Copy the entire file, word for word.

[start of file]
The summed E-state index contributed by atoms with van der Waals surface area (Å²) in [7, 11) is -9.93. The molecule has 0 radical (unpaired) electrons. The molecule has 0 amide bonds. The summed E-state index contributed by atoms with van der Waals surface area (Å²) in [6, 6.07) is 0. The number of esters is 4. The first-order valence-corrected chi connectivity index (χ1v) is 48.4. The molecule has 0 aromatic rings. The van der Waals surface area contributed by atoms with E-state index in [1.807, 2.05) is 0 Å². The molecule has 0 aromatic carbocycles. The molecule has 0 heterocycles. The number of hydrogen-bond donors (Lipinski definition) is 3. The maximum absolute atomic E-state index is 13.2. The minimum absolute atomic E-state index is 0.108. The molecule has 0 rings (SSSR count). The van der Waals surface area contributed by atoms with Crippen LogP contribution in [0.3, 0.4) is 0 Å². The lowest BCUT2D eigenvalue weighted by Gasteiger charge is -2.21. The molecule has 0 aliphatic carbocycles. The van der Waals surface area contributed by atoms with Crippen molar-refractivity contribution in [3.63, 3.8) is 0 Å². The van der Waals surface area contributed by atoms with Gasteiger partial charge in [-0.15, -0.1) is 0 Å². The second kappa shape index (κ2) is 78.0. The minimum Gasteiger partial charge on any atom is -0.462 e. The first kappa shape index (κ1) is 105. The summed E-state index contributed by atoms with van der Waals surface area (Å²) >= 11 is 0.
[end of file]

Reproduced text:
The summed E-state index contributed by atoms with van der Waals surface area (Å²) in [7, 11) is -9.93. The molecule has 0 radical (unpaired) electrons. The molecule has 0 amide bonds. The summed E-state index contributed by atoms with van der Waals surface area (Å²) in [6, 6.07) is 0. The number of esters is 4. The first-order valence-corrected chi connectivity index (χ1v) is 48.4. The molecule has 0 aromatic rings. The van der Waals surface area contributed by atoms with E-state index in [1.807, 2.05) is 0 Å². The molecule has 0 aromatic carbocycles. The molecule has 0 heterocycles. The number of hydrogen-bond donors (Lipinski definition) is 3. The maximum absolute atomic E-state index is 13.2. The minimum absolute atomic E-state index is 0.108. The molecule has 0 rings (SSSR count). The van der Waals surface area contributed by atoms with Crippen LogP contribution in [0.3, 0.4) is 0 Å². The lowest BCUT2D eigenvalue weighted by Gasteiger charge is -2.21. The molecule has 0 aliphatic carbocycles. The van der Waals surface area contributed by atoms with Crippen molar-refractivity contribution in [3.63, 3.8) is 0 Å². The van der Waals surface area contributed by atoms with Gasteiger partial charge in [-0.15, -0.1) is 0 Å². The second kappa shape index (κ2) is 78.0. The minimum Gasteiger partial charge on any atom is -0.462 e. The first kappa shape index (κ1) is 105. The summed E-state index contributed by atoms with van der Waals surface area (Å²) >= 11 is 0.